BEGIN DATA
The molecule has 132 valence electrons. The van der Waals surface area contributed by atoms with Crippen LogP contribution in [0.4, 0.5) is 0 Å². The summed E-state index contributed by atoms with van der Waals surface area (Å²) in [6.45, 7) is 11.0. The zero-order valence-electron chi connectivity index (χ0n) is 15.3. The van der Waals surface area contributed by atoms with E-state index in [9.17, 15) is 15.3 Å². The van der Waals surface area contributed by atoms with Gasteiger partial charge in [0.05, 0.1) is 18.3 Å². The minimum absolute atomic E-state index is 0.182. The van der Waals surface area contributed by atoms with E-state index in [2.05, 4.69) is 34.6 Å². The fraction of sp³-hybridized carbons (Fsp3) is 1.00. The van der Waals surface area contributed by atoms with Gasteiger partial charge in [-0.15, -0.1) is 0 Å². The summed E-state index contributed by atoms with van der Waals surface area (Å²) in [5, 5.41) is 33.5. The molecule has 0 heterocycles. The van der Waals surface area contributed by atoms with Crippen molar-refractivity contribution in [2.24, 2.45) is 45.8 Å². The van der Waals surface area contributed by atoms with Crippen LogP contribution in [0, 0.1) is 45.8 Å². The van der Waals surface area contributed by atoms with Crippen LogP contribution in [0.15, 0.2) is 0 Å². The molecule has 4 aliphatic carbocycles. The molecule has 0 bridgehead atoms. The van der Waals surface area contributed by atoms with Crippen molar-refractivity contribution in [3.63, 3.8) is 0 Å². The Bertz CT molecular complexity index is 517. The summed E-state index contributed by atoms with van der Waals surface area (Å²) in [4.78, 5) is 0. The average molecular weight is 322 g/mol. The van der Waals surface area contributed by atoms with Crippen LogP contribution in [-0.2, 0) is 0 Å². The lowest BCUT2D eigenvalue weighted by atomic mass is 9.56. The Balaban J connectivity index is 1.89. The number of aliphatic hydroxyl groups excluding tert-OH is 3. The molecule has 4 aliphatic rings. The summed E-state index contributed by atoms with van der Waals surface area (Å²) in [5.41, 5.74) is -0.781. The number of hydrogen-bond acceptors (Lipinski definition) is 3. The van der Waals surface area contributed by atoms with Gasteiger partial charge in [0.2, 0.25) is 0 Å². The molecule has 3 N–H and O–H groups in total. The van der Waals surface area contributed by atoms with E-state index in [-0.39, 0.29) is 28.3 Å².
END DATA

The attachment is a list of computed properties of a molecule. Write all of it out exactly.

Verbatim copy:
The molecule has 132 valence electrons. The van der Waals surface area contributed by atoms with Crippen LogP contribution in [0.4, 0.5) is 0 Å². The summed E-state index contributed by atoms with van der Waals surface area (Å²) in [6.45, 7) is 11.0. The zero-order valence-electron chi connectivity index (χ0n) is 15.3. The van der Waals surface area contributed by atoms with E-state index in [9.17, 15) is 15.3 Å². The van der Waals surface area contributed by atoms with Gasteiger partial charge in [0.05, 0.1) is 18.3 Å². The minimum absolute atomic E-state index is 0.182. The van der Waals surface area contributed by atoms with E-state index in [2.05, 4.69) is 34.6 Å². The fraction of sp³-hybridized carbons (Fsp3) is 1.00. The van der Waals surface area contributed by atoms with Gasteiger partial charge in [-0.15, -0.1) is 0 Å². The summed E-state index contributed by atoms with van der Waals surface area (Å²) in [5, 5.41) is 33.5. The molecule has 0 heterocycles. The van der Waals surface area contributed by atoms with Crippen molar-refractivity contribution in [2.24, 2.45) is 45.8 Å². The van der Waals surface area contributed by atoms with Crippen LogP contribution in [0, 0.1) is 45.8 Å². The van der Waals surface area contributed by atoms with Crippen LogP contribution in [0.15, 0.2) is 0 Å². The molecule has 4 aliphatic carbocycles. The molecule has 0 bridgehead atoms. The van der Waals surface area contributed by atoms with Crippen molar-refractivity contribution in [3.63, 3.8) is 0 Å². The Bertz CT molecular complexity index is 517. The summed E-state index contributed by atoms with van der Waals surface area (Å²) in [4.78, 5) is 0. The average molecular weight is 322 g/mol. The van der Waals surface area contributed by atoms with Crippen LogP contribution in [-0.2, 0) is 0 Å². The lowest BCUT2D eigenvalue weighted by atomic mass is 9.56. The Balaban J connectivity index is 1.89. The number of aliphatic hydroxyl groups excluding tert-OH is 3. The molecule has 4 aliphatic rings. The summed E-state index contributed by atoms with van der Waals surface area (Å²) in [5.41, 5.74) is -0.781. The number of hydrogen-bond acceptors (Lipinski definition) is 3. The van der Waals surface area contributed by atoms with Gasteiger partial charge in [0.2, 0.25) is 0 Å². The molecule has 3 N–H and O–H groups in total. The van der Waals surface area contributed by atoms with E-state index in [-0.39, 0.29) is 28.3 Å².